Jordans eyes up ABS to expand beyond company services

Print This Post

By Legal Futures

10 July 2012


Townsend: strategy is to move up the food chain

Well-known business services provider Jordans Ltd is to set up an alternative business structure (ABS) aimed at handling outsourced legal work for both companies and law firms, it has emerged.

Jordans is recruiting a head of legal practice for a new company, Jordans Legal Services Limited, which will be allied to its corporate services, property services and business information operation. He or she will be in charge of a team of two lawyers and five paralegals.

Jordans Publishing and Jordans International Limited, which provides corporate services to international clients, are separate companies within the group.

Divisional director Paul Townsend explained that as some of Jordans’ traditional core activities have become highly commoditised – such as company formation – “our strategy is to move up the food chain, and to build on our brand as a corporate legal services provider”.

He explained that many of the clients of its compliance services ask what else Jordans can offer – the aim is to move into non-contentious company/commercial work such as terms of business, share schemes, due diligence and possibly intellectual property.

Jordans also has company secretarial work referred by the biggest law firms and “there could be other work” outsourced from these clients too, Mr Townsend added.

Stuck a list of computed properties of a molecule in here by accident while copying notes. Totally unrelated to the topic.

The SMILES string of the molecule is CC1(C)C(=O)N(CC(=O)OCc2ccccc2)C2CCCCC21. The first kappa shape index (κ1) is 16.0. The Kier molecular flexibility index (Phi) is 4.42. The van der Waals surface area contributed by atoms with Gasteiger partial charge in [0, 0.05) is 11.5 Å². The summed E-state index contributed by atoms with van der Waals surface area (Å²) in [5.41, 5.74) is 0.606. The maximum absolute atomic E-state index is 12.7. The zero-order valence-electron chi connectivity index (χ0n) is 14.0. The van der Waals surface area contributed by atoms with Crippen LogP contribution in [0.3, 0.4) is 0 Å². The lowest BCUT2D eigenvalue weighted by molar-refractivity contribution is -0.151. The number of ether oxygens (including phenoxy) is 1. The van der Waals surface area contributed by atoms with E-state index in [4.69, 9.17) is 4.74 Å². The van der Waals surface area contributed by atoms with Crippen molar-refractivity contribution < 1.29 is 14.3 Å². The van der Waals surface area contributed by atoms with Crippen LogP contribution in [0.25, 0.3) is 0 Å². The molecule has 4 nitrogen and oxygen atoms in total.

It needs to create an ABS because the new company will look to handle reserved work, such as going to court on behalf of clients, for example for debt collection work, although Mr Townsend stressed that this will only be initial stages and that “we’re not going to get involved beyond that in complex litigation”.

He acknowledged that there is a risk of the ABS being seen as competition by existing clients, although he said this was less likely with larger law firms; Jordans has faced similar considerations with its accountancy services.

“We will be careful not compete head on where we can,” he said. “By not doing property or litigation, we are less likely to come into collision with clients.”

 

Tags: , ,



Leave a comment

* Denotes required field

All comments will be moderated before posting. Please see our Terms and Conditions

Legal Futures Blog

Gathering speed: The lawtech start-up world you can no longer ignore

Technology

If there are any lawyers out there who are starting to relax, believing that predictions of the demise of law as we have known it in the face of technological change have been exaggerated, they should think again as 2017 begins. A growing hum of activity by the sort of bright and industrious people who have transformed the world in many other respects is being heard in legal corridors hitherto largely undisturbed by the modern world. As their ideas achieve traction, they will disrupt the profession and perhaps even displace lawyers who imagined their careers were set to last a lifetime.

January 23rd, 2017